One of the interesting aspects of the Vatican since Vatican II is the overall poor job that the Popes have done in leading the Catholic Church, with the partial exception of John Paul II, and, to a lesser extent, Pope Benedict, and the attention that the Vatican has paid to matters in which clerics have no special competence. No where is this more the case that in the area of economics, where Catholics who know something about the dismal science have to blush with shame at most of the droppings from the Vatican on that subject.
These musings usually read as if they were parodies written by someone imitating Saint Thomas More writing about Utopia: texts to belabor current conditions without containing a clue as to how realistic change for the better could possibly be initiated. They usually contain genie-like invocations of the power of the State to control the economy, seemingly oblivious to the disasters such control has often led to throughout history and particularly during the last century. They are usually written in the most cloying, unctuous language frequently deploying BOMFOG at length. The late Nelson Rockefeller used to work into many of his speeches that his chief goal was “The Brotherhood of Man under the Fatherhood of God!” To people who know much about his political career, that invocation could be either considered to be a sick joke or a dark comedy. His aides used to refer to these statements as BOMFOG. The more high-falutin’ the language, the closer you need to read any concrete proposals embedded within. Cardinal Turkson, the head of the Pontifical Council for Justice and Peace, and what George Orwell could have done with that title, is a prominent purveyor of this type of humbug:
The event, titled “The Economy according to Pope Francis,” was sponsored by the Pontifical Council for Justice and Peace and the embassies of Germany, the Netherlands and Austria to the Holy See. In his speech, Cardinal Turkson highlighted the pope’s warnings on the “liquid economy,” or an economy judged by the ease with which assets can be converted into cash, and therefore focusing more on finance than on labor and the production of goods. This type of economy, he said, is one that “refuses to put the human being at the centre of economic life.”
“For Pope Francis, a liquid economy goes hand-in-hand with a throwaway culture. This is the ultimate economy of exclusion,” Cardinal Turkson said. The pope’s call for the world to move from a liquid economy to a social economy, one that “invests in persons by creating jobs and providing training,” is a solution that shifts the priority “from economic growth and financial health to human flourishing and the ability to live well,” he said.
To achieve this, the cardinal continued, the principles of solidarity, subsidiarity and the common good highlighted in Pope Francis’ encyclical on the environment, “Laudato Si’,” can be applied to the modern market economy. Also citing Pope Francis’ apostolic exhortation, “The Joy of the Gospel,” Cardinal Turkson explained that solidarity can lead to the “creation of a new mindset” that places “priority of the life of all over the appropriation of goods by a few.”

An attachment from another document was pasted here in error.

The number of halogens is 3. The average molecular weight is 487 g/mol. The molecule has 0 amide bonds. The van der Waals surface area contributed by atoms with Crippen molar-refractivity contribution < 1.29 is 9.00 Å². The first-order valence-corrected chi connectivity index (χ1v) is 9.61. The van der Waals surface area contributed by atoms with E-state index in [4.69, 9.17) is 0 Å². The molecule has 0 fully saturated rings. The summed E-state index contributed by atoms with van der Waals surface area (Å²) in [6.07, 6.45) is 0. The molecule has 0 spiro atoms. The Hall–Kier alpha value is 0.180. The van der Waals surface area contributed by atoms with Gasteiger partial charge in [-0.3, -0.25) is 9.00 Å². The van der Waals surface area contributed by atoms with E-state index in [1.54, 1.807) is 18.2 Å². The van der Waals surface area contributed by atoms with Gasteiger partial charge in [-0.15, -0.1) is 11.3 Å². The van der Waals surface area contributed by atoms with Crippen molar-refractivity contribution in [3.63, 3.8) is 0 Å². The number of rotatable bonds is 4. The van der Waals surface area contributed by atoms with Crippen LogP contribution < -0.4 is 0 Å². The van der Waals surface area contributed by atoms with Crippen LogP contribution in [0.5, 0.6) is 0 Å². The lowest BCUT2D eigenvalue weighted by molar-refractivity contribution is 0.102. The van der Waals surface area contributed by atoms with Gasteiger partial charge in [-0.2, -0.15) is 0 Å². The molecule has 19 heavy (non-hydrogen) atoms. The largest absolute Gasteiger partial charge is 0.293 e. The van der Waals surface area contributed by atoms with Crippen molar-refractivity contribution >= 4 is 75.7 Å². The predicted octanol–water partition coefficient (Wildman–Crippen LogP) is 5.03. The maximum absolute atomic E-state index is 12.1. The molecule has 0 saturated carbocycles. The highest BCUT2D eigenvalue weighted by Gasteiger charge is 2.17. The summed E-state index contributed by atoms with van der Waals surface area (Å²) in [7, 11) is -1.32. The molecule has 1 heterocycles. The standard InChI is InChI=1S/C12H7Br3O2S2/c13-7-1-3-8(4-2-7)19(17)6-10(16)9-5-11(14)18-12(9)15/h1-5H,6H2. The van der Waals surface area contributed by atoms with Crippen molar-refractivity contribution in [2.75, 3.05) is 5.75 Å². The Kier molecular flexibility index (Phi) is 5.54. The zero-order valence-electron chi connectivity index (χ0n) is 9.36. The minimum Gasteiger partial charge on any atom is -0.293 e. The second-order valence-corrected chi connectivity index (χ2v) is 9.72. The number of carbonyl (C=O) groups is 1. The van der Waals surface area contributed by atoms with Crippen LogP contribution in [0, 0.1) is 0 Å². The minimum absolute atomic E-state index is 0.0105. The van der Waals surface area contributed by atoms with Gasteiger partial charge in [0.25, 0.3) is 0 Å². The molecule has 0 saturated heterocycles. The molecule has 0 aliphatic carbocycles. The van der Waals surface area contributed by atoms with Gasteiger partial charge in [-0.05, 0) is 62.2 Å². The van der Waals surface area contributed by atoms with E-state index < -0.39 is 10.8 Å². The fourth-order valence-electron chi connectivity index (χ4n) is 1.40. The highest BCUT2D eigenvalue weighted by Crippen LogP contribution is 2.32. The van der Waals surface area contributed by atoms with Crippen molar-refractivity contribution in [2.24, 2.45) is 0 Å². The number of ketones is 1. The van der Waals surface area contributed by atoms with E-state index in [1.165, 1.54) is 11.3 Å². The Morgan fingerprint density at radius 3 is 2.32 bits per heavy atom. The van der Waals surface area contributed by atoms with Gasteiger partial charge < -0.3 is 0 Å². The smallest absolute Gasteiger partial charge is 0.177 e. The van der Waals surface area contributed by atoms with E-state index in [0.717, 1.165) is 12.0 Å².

These principles, he added, also can be applied to global problems “that do not respect national boundaries” and therefore call for a unified response.
“Climate change is an obvious example,” he said. “The same is true for other environmental problems, including the loss of biodiversity, the strain on water supplies, and pollution of the air, the soil, the water.”
Global issues such as unemployment, inequality and environmental degradation can be remedied by moving toward a social market economy, Cardinal Turkson said. However, global and business leaders also must come to terms with the causes of such problems.
While technological advances have improved efficiency, he said, they also have created problems with employment, which is “an essential source of human dignity.” “More and more people are being discarded as machines take up their tasks. And as technology gets more and more advanced, what will a ‘robot economy’ mean for workers?” the cardinal asked. In order to serve the common good, Cardinal Turkson said, businesses must “put the creation of employment ahead of a fixation of profits.”
Government policies that provide tax cuts to the wealthy while “fraying social safety nets and weakening unions,” he said, also have contributed to a growing inequality that has given the wealthy “too much influence over policy.”
Societies that become too unequal, he added, “lose a sense of shared purpose necessary for deliberating on the common good.”
A new social economy, he said, must be respectful of nature instead of relying on “old-school industrialisation,” making the world dependent on oil, coal and gas. Extreme pollution, climate change and the destruction of vital ecosystems caused by such industrialisation will continue to push people into extreme poverty “if we fail to act,” he said.
Everyone must “play their part” in ensuring an economy that is sustainable, equal and respectful of human dignity, he said. “Let’s not fall into the trap of assuming that the state alone is responsible for the common good while ‘the business of business is business.'”
Go here to read the rest. This isn’t the first foray of Cardinal Turkson into the economics of Utopia. Go here to read an earlier effort. PopeWatch guesses that if the powers that be at the Vatican were doing a good job at leading the Church, he might be inclined to give them more slack in regard to matters in which they manifestly are bone ignorant. However, when they are doing an obviously lousy job guiding the Church, what little patience for nonsense PopeWatch has goes right out the window. It might be amusing, though, to observe the consequences of the adoption of such congealed folly as an actual global economic policy, if it could be observed from a safe distance, say another star system.